We all know his handling of the out-clause was bad, but the most glaring incident occurred right after Ricciardi was hired. Ricciardi said at his press conference that Buck Martinez was going to be the manager in 2002, so Griffin naturally said the following on November 15:

"They needed a man willing to replace a self-doubting manager with someone who could motivate this group of players and was willing to adapt to the tools and abilities in his shed, rather than trying to force square pegs into round holes. Martinez still is convinced you can hit-and-run regularly with a team that strikes out 1,000 times."

In the weeks following Ricciardi's hiring, the talk began about how Martinez's approach didn't really fit well with Ricciardi's and that it was unlikely Martinez would last very long. On December 19, Griffin gave us this:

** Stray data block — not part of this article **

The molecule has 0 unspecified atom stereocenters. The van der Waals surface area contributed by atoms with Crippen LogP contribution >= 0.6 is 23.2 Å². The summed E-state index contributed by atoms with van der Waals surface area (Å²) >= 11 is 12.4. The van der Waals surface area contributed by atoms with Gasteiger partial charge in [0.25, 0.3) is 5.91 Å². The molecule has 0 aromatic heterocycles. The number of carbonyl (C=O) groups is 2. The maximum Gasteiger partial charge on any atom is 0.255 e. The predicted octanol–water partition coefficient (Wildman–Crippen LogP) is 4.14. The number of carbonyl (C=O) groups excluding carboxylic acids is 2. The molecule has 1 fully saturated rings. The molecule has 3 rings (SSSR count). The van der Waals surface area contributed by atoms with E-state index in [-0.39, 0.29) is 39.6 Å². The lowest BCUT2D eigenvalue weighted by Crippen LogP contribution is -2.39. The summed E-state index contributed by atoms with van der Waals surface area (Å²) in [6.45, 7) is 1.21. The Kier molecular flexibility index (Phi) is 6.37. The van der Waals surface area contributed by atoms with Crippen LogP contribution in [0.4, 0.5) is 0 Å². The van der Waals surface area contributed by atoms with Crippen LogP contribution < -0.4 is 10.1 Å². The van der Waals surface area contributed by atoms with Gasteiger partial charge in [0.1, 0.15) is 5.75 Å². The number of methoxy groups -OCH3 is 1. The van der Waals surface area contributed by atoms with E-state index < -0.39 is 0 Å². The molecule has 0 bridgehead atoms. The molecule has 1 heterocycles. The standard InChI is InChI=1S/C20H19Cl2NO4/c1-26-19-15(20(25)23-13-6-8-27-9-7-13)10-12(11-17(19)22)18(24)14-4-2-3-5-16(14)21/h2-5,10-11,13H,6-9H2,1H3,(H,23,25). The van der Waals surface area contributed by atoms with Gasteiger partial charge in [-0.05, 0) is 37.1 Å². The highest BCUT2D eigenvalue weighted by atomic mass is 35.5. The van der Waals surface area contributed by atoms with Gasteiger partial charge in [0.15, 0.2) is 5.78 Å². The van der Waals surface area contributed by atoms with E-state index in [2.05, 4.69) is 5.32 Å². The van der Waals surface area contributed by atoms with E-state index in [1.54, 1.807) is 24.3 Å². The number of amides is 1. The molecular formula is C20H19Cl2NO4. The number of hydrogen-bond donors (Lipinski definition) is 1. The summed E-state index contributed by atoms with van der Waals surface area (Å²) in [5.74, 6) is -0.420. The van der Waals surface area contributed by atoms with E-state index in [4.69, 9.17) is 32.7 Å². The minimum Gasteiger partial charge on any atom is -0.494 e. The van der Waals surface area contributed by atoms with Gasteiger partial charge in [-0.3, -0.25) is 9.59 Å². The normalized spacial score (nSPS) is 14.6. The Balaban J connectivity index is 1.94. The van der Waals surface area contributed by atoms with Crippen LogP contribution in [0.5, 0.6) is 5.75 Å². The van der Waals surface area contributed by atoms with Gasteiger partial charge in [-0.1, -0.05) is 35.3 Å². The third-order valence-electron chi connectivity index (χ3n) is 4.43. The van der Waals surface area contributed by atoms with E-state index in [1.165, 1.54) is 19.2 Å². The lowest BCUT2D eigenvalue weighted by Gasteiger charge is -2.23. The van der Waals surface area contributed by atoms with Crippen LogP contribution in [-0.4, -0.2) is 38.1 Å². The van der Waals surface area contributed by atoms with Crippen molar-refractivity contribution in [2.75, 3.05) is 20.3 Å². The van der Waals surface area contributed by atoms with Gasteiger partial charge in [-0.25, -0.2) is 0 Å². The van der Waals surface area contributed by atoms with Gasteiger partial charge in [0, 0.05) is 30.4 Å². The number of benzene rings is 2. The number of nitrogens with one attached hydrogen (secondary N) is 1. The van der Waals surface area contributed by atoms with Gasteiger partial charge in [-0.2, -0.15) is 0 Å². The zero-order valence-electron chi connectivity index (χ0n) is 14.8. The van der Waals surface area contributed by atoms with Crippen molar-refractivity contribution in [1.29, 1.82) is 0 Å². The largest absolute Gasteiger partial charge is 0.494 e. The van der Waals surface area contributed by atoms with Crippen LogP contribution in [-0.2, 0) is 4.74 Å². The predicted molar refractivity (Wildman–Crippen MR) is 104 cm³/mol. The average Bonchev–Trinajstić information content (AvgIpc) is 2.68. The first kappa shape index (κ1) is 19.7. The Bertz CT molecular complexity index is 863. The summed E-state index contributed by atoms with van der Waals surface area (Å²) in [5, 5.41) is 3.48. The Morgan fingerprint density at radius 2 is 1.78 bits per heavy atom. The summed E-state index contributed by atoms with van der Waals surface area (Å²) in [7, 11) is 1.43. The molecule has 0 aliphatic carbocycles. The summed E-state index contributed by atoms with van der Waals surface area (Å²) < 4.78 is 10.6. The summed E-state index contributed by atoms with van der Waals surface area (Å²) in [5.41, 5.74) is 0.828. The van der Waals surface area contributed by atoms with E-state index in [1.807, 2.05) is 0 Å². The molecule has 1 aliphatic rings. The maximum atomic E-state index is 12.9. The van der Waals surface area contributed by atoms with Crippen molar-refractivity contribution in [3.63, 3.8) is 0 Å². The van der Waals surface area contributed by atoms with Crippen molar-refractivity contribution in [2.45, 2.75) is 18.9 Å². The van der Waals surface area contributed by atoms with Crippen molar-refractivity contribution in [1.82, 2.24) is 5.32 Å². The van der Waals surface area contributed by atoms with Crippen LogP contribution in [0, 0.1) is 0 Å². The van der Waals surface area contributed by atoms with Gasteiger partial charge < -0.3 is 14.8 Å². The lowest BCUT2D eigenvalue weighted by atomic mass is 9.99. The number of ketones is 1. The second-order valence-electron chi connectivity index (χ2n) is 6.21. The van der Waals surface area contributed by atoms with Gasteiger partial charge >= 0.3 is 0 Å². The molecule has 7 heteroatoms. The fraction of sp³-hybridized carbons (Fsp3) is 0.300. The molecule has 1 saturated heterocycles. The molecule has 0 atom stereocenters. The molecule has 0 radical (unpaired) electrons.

"The feeling in this space is that the popular ex-catcher and broadcaster has the right to be the man to lead the team into 2002, realistically being, as it is, a rebuilding year."

Griffin's earlier criticisms of Martinez would seem to apply regardless of whether or not it was a rebuilding year, so there shouldn't have been anything over that month that would have changed his mind. It's obvious that Griffin tailored his arguments to go against whatever position the team took, just so he could make the Blue Jays look bad whenever the axe did fall.

This is the Star's contact list. The ombudsman should definitely be CC'd on anything you send to the Star, since Griffin's coverage of the team has been quite unfair over the years. I might send them a fax or regular letter about Griffin sometime after Christmas, outlining some of his inaccuracies and hatchet jobs.
Dave Till - Tuesday, December 17 2002 @ 02:39 PM EST (#100998) #